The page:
August 30 - Issue 26 - Deadline for IMF Nominations This Friday, Support for Two Candidates Uncertain
New York, August 30, 2007 - The deadline for nominations for Managing Director of the IMF is tomorrow - Friday, August 31. Two candidates have been nominated so far, and reportedly they both will be invited to Washington, DC to meet with the IMF Board of Executive Directors soon after the nomination period ends tomorrow.
The Board has committed to evaluating candidates based on their qualifications and the candidate profile developed in July, without regard to nationality of the candidates. The Board must select a new Managing Director in time for the annual World Bank-IMF meeting in October, when the resignation of the current MD, Rodrigo de Rato, will become effective.
The candidates are Dominique Strauss-Kahn of France, who was endorsed informally by Eurogroup finance ministers (ECOFIN) on July 10, and Josef Tošovský of Czech Republic, nominated by Russia on August 22. (Biography of Tošovský available here.) While it is not common for an IMF member country to nominate a national of another country, it is allowed by the IMF's new appointment guidelines negotiated in July.
Continuing Calls for Reform and Additional Candidates
The Group of 24 developing countries (which includes Brazil, China and India) has called for an open selection and appointment process that ends the tradition by which the EU selects the head of the IMF and the U.S. has its choice of president of the World Bank. In order to achieve this goal, a G-24 representative said this week, "Countries really have to say, these are not bloc nominations: we have to keep the slate open." However, no G-24 member or other developing country has yet nominated a candidate. This is presumably due to their mistrust that a non-European candidate would be considered fairly, as well as wariness about opposing an EU-U.S. candidate.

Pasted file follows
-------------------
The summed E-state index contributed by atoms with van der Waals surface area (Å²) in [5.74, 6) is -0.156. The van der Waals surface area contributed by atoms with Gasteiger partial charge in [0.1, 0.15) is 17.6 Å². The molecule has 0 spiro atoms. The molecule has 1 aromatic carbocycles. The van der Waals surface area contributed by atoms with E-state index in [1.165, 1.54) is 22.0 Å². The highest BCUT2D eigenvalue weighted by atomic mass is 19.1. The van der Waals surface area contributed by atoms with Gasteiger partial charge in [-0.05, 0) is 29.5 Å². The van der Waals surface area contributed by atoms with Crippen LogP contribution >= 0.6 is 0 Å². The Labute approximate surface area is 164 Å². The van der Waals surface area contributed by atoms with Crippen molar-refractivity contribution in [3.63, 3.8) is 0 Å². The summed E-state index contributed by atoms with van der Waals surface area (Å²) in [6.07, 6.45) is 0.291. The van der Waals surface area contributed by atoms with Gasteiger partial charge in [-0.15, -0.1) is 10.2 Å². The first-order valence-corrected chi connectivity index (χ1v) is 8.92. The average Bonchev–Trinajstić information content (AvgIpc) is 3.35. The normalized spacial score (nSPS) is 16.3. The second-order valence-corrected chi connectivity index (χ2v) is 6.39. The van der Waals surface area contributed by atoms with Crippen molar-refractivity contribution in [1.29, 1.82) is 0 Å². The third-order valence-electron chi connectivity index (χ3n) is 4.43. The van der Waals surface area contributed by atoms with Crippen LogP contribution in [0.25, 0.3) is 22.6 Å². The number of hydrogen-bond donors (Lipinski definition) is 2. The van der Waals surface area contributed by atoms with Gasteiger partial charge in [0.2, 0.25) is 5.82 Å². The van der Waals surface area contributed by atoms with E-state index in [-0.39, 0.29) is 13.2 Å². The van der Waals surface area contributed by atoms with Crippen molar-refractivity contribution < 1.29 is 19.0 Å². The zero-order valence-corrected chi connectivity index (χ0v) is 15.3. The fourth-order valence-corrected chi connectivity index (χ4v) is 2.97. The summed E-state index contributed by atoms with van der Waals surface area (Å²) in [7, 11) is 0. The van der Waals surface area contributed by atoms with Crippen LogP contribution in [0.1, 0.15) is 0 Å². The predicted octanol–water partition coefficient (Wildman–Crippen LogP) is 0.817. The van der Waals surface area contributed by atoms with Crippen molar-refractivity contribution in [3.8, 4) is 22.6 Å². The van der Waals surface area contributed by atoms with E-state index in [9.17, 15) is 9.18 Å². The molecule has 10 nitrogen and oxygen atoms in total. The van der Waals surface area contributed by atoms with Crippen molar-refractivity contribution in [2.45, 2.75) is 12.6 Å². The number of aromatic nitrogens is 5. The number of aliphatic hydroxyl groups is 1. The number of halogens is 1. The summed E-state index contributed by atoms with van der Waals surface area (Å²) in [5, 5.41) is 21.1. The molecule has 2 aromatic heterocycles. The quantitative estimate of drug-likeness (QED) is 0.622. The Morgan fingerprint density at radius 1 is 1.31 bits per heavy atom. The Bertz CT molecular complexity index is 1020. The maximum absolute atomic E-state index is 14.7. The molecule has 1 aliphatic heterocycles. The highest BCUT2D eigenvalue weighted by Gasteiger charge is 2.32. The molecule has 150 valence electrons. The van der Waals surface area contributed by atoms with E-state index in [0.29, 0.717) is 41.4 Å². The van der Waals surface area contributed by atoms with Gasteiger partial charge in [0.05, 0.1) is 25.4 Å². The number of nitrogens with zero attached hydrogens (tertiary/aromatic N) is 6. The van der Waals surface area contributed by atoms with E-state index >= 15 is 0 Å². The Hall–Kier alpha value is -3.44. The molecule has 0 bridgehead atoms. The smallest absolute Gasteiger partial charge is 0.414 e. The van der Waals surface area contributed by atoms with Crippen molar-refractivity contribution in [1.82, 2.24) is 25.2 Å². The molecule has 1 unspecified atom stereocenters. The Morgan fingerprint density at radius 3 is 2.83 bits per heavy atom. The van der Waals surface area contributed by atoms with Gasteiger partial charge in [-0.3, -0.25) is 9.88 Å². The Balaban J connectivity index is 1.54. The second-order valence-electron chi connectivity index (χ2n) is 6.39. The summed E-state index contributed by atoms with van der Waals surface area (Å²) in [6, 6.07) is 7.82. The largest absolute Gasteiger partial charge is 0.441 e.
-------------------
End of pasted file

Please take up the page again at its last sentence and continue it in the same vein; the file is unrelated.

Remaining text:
Oxfam International also said this week "It's really positive that the UK [opposed the EU's early endorsement of Strauss-Kahn], but it's disappointing that they didn't nominate their own candidate, or put out a statement saying that they would support a developing country candidate."
One Washington, DC-based observer speculates that last-minute nominations will emerge, and if one candidate has the consensus support of developing country constituencies, it could shift the political momentum away from the EU's candidate.
Recent statements of support and doubt regarding the two candidates are as follows.
- Morocco announced support for Strauss-Kahn's candidacy, reportedly because they believe he will advocate for the developments of the Mediterranean's southern shore region.
- Meanwhile, a Financial Times editorial (August 28) called him unqualified for the job and suggested his would be an illegitimate appointment, because of the EU's domineering approach to his candidacy: "No genuine European interest is served by forcing on the Fund a man who is neither qualified nor legitimate." Their comments echoed those of the Russian representative to the IMF, who said that Strauss-Kahn's experience as a "career politician" did not give him the "necessary technical skills to do the job.
- The French finance ministry expressed confidence that the Russian nomination would "not put into question the momentum behind Dominique Strauss-Kahn's candidacy."
- After mixed reports last week about Brazil's support for Strauss-Kahn, Brazil clarified that it had not yet decided to back a particular candidate.
- Strauss-Kahn met with India's prime minister but no statement of support emerged from the Indian government.